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African parliamentarians call for strengthening women's rights to land
March 29, 2016, 1:38 pm
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A workshop on the theme of ‘Strengthening women’s rights to land access: a parliamentarian response to close gender gap for economic development through agriculture’, was organized in early March, in Johannesburg, South Africa, by the Pan-African Parliament (PAP).

The Land Policy Initiative (LPI) — a joint program of the tripartite consortium of the African Union Commission (AUC), the African Development Bank (AfDB) and United Nations Economic Commission for Africa (ECA), which aims to enable the use of land to lend impetus to the process of African development — also participated in the one-day workshop.

During the workshop the participants discussed the close relationship between women’s access to land and economic development on the continent and identified several critical factors the hinder women from using and owning land.

The workshop, while advocating for increased government and community awareness on land rights for women, prompted attending parliamentarians to take up legislation in their respective parliaments designed to influence women's access to and control over land.

Many countries in Africa have made notable progress towards implementing the Maputo Protocol — the African Charter on Human and People’s Rights on the Rights of Women in Africa. The protocol, which has been signed by most countries on the continent, espouses among others, the right to food security, the right to sustainable development, widow’s rights and rights to inheritance for women. However, during the workshop, those countries that are still to ratify, or are moving towards implementing the Protocol, highlighted the various challenges they face.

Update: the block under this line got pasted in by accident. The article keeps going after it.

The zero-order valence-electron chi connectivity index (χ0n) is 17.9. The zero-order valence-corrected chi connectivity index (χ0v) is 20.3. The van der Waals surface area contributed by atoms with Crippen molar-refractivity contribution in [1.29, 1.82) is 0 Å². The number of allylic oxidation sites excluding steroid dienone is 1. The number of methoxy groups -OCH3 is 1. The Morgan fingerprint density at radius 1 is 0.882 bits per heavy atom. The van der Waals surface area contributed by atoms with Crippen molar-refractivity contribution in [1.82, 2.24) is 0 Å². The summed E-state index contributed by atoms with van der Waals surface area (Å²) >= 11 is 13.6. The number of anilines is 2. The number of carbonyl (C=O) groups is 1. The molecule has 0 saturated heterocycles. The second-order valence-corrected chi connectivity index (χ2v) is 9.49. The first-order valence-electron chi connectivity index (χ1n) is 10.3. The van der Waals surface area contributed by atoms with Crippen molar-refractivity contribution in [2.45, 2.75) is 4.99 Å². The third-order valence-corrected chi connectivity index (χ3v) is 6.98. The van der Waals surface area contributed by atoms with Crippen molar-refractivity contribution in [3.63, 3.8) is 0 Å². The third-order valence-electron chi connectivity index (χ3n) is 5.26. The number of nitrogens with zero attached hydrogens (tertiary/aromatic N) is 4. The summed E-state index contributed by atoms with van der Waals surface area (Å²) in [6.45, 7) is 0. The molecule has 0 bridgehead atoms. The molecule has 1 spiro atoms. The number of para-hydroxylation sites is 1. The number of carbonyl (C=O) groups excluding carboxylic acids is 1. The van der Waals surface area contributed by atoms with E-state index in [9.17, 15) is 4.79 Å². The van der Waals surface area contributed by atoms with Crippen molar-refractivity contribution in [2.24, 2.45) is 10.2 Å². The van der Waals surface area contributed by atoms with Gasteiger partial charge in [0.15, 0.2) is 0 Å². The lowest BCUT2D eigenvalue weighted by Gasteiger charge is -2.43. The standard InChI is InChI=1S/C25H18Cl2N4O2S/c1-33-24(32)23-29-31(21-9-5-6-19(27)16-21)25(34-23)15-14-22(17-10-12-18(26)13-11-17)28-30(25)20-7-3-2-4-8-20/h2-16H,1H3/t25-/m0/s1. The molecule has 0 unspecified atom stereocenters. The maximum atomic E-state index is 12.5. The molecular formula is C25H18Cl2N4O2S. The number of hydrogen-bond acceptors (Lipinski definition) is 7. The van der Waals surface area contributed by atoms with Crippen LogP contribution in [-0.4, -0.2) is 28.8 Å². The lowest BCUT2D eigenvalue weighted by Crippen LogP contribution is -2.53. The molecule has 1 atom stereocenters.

The Action Plan issued at the end of the workshop identified strategies for strengthening PAP oversight and monitoring of progress made in ratifying, domesticating and implementing the Maputo Protocol. The strategies include capacity building, advocacy, and resource mobilization. In the area of monitoring and evaluation of PAP and national parliaments, a special attention was given to discussing the 30 percent target of documented lands allocated to women by 2025. The target was adopted in October 2015 by the African Union Specialized Technical Committee on agriculture, rural development, water and environment. Parliamentarians agreed that the implementation of this target would benefit women's access to land, and stressed the need to prioritize its implementation and monitoring.

In addition to African parliamentarians, and representatives of LPI, the German Agency for International Cooperation (GIZ), and the NGO Habitat for Humanity also attended the workshop.

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